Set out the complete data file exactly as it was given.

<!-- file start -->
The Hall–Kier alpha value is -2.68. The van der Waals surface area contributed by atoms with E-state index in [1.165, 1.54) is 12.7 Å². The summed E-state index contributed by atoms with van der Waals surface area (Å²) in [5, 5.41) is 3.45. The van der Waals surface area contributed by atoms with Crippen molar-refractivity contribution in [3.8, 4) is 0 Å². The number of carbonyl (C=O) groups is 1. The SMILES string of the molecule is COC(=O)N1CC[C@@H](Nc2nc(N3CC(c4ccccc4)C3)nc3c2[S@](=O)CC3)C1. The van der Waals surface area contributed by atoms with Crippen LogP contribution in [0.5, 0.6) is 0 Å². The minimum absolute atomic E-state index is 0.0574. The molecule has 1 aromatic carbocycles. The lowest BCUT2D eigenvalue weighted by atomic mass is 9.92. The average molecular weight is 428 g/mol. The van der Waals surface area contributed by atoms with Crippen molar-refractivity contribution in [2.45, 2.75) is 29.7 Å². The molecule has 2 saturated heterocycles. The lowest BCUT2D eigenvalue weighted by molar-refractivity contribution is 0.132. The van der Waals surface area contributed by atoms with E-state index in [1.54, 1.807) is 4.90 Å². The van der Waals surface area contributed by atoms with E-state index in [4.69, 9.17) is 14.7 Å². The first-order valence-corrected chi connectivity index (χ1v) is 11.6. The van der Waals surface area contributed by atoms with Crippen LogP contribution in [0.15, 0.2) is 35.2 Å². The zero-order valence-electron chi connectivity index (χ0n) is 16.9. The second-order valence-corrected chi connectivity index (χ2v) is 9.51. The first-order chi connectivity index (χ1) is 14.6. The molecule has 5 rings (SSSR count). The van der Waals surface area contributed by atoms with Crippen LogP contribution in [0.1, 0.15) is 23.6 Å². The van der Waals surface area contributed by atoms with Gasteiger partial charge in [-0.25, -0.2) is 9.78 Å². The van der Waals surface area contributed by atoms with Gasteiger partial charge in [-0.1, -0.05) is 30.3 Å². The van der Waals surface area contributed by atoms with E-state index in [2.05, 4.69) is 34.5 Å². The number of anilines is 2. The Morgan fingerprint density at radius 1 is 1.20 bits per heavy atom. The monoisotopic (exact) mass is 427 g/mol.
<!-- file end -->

The Hall–Kier alpha value is -2.68. The van der Waals surface area contributed by atoms with E-state index in [1.165, 1.54) is 12.7 Å². The summed E-state index contributed by atoms with van der Waals surface area (Å²) in [5, 5.41) is 3.45. The van der Waals surface area contributed by atoms with Crippen molar-refractivity contribution in [3.8, 4) is 0 Å². The number of carbonyl (C=O) groups is 1. The SMILES string of the molecule is COC(=O)N1CC[C@@H](Nc2nc(N3CC(c4ccccc4)C3)nc3c2[S@](=O)CC3)C1. The van der Waals surface area contributed by atoms with Crippen LogP contribution in [0.5, 0.6) is 0 Å². The minimum absolute atomic E-state index is 0.0574. The molecule has 1 aromatic carbocycles. The lowest BCUT2D eigenvalue weighted by atomic mass is 9.92. The average molecular weight is 428 g/mol. The van der Waals surface area contributed by atoms with Crippen molar-refractivity contribution in [2.45, 2.75) is 29.7 Å². The molecule has 2 saturated heterocycles. The lowest BCUT2D eigenvalue weighted by molar-refractivity contribution is 0.132. The van der Waals surface area contributed by atoms with E-state index in [1.54, 1.807) is 4.90 Å². The van der Waals surface area contributed by atoms with E-state index in [4.69, 9.17) is 14.7 Å². The first-order valence-corrected chi connectivity index (χ1v) is 11.6. The van der Waals surface area contributed by atoms with Crippen LogP contribution in [0.15, 0.2) is 35.2 Å². The zero-order valence-electron chi connectivity index (χ0n) is 16.9. The second-order valence-corrected chi connectivity index (χ2v) is 9.51. The first-order chi connectivity index (χ1) is 14.6. The molecule has 5 rings (SSSR count). The van der Waals surface area contributed by atoms with Crippen LogP contribution in [0.1, 0.15) is 23.6 Å². The van der Waals surface area contributed by atoms with Gasteiger partial charge in [-0.25, -0.2) is 9.78 Å². The van der Waals surface area contributed by atoms with Gasteiger partial charge in [-0.1, -0.05) is 30.3 Å². The van der Waals surface area contributed by atoms with E-state index in [2.05, 4.69) is 34.5 Å². The number of anilines is 2. The Morgan fingerprint density at radius 1 is 1.20 bits per heavy atom. The monoisotopic (exact) mass is 427 g/mol.